The present invention is directed to overcoming one or more of the problems set forth above. Briefly summarized, according to one aspect of the invention, the invention resides in a method for calibrating a multi-printhead printing system, the method comprising the steps of (a) employing an encoder to track movement of a media through the printing system; (b) providing a first printhead that prints a first image plane that includes a first test mark at a first defined location on the media as the media moves relative to the first printhead; (c) providing a second printhead that prints a second image plane that includes a second test mark at a second defined location on the media as the media moves relative to the second printhead; (d) employing a first image capture device that captures an image that includes both the first and second test marks; (e) determining an error factor based on the placement of the second mark relative to the first mark in the captured image; and (f) creating a frequency-shifted pulse train of the encoder in which the frequency shift is based on the error factor; wherein the first printhead prints the first image plane in response to output of the encoder and the second printhead prints the second image plane in response to the frequency-shifted pulse train of the encoder.

These and other objects, features, and advantages of the present invention will become apparent to those skilled in the art upon a reading of the following detailed description when taken in conjunction with the drawings wherein there is shown and described an illustrative embodiment of the invention.

Advantageous Effect of the Invention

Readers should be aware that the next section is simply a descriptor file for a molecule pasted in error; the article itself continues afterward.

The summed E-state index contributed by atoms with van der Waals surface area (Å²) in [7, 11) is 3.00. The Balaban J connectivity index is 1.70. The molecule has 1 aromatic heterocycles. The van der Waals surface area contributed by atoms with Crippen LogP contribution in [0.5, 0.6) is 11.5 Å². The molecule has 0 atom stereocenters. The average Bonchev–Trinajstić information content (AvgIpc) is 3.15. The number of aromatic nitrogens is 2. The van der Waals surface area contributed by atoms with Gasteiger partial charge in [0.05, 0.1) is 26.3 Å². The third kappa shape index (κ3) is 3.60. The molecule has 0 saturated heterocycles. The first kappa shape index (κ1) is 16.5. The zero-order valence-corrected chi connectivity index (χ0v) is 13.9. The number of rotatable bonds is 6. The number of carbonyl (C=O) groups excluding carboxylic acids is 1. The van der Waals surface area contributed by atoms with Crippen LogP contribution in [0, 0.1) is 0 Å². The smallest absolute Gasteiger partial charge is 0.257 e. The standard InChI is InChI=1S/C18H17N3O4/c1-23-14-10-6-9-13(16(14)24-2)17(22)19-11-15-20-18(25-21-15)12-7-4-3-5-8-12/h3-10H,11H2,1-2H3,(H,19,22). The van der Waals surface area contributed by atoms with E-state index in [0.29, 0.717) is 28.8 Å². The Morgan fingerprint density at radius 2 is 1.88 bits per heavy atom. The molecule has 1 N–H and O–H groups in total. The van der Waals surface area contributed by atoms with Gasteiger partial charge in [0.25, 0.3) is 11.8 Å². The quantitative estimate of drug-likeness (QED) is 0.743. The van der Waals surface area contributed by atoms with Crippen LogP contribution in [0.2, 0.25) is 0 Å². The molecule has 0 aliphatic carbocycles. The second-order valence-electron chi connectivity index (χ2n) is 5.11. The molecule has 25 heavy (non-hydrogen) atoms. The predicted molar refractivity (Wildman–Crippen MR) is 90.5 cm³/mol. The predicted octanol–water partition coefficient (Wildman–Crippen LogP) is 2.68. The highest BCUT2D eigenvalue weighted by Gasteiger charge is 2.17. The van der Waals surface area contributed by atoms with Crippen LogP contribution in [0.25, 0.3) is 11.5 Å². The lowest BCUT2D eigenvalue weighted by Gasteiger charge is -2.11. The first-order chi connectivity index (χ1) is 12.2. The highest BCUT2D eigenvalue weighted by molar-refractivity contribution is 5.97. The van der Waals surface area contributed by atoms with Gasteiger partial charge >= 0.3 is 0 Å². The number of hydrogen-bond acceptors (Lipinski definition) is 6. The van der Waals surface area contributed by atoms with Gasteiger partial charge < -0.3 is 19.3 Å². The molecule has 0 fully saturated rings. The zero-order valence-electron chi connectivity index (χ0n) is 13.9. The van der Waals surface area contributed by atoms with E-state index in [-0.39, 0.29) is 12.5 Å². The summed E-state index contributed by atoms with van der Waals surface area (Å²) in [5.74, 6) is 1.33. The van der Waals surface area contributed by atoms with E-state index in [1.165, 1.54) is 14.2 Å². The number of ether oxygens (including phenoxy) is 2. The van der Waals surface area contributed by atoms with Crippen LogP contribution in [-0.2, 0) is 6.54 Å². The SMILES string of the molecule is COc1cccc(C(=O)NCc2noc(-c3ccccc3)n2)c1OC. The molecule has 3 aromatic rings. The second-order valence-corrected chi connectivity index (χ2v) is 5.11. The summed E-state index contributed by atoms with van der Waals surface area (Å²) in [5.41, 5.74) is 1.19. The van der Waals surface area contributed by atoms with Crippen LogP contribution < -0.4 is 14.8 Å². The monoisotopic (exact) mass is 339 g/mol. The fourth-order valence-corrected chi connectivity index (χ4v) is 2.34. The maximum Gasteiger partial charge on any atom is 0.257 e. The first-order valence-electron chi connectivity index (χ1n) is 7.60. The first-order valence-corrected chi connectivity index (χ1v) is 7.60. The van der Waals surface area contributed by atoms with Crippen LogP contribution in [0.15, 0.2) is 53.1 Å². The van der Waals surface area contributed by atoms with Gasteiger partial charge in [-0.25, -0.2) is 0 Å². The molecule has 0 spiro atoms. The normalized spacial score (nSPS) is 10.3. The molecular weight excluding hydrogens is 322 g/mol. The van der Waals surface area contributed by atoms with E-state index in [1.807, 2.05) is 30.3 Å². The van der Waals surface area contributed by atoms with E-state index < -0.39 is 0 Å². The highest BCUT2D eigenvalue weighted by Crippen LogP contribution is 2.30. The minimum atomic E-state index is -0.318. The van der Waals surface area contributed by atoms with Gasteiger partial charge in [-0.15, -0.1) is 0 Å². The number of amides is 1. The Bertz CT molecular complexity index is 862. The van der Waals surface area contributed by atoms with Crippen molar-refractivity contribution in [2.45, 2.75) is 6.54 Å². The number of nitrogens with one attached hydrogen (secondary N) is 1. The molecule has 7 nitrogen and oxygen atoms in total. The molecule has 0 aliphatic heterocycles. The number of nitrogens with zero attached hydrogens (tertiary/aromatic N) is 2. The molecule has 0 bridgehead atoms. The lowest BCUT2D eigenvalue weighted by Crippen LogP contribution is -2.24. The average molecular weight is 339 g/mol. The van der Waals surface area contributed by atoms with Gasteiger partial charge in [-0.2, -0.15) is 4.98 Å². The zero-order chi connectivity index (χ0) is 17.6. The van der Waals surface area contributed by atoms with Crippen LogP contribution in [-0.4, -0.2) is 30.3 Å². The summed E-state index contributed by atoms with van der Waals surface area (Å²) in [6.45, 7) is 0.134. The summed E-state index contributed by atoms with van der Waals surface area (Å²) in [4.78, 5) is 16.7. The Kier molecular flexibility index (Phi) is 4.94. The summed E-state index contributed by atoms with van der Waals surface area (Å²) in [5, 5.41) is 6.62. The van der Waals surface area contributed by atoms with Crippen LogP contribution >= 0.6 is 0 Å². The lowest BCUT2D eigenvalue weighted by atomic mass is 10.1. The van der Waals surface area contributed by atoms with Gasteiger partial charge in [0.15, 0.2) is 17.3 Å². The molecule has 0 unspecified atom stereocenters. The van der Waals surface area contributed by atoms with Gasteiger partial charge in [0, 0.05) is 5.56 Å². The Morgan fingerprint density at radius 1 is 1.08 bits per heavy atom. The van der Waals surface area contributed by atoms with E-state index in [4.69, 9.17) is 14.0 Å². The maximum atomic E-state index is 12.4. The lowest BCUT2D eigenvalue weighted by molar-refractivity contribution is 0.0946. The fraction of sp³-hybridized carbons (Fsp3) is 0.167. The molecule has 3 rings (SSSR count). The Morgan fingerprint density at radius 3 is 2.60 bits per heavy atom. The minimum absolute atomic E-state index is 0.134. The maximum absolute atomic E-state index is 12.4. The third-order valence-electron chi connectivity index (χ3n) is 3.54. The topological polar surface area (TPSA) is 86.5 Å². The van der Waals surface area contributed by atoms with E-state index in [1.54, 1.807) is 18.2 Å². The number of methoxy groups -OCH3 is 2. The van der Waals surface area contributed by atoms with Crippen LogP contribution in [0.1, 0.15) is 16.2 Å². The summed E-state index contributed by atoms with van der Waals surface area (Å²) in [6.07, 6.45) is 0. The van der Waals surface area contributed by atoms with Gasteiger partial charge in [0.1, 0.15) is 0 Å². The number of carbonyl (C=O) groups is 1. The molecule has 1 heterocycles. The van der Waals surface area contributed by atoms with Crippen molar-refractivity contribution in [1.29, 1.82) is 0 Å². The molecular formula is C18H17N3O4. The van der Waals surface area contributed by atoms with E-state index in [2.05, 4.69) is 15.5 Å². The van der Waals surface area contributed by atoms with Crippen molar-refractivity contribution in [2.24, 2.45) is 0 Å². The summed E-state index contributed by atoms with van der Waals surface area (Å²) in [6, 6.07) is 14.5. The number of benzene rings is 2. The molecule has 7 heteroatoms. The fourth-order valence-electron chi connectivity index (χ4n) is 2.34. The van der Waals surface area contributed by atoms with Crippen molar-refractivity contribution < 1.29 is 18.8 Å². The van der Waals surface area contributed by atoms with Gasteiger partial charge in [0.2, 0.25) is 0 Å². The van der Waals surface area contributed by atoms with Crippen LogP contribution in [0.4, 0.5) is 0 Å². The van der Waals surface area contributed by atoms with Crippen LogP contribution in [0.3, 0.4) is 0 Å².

The present invention has the advantage of calibrating multi-printhead systems by modifying the encoder pulse train.

BRIEF DESCRIPTION OF THE DRAWINGS

The above and other objects, features, and advantages of the present invention will become more apparent when taken in conjunction with the following description and drawings wherein identical reference numerals have been used, where possible, to designate identical features that are common to the figures, and wherein:

While the specification concludes with claims particularly pointing out and distinctly claiming the subject matter of the present invention, it is believed that the invention will be better understood from the following description when taken in conjunction with the accompanying drawings, wherein:

FIG. 1 is a block diagram of the calibration system of a multi-printhead printing system of the present invention;

FIG. 2 is a side view of an image capture device of the present invention used in FIG. 1;

FIG. 3 is a bottom view of FIG. 2;

FIG. 4 is a diagram illustrating misregistration of the printheads;

FIG. 5A is an illustration of a printhead array used in FIG. 1;

FIG. 5B is an illustration of the printhead array illustrating data shifting;

FIG. 5C is the final printing configuration of the printhead in FIG. 1 after data shifting; and

FIG. 6 is a diagram illustrating a frequency shifted pulse train.

DETAILED DESCRIPTION OF THE INVENTION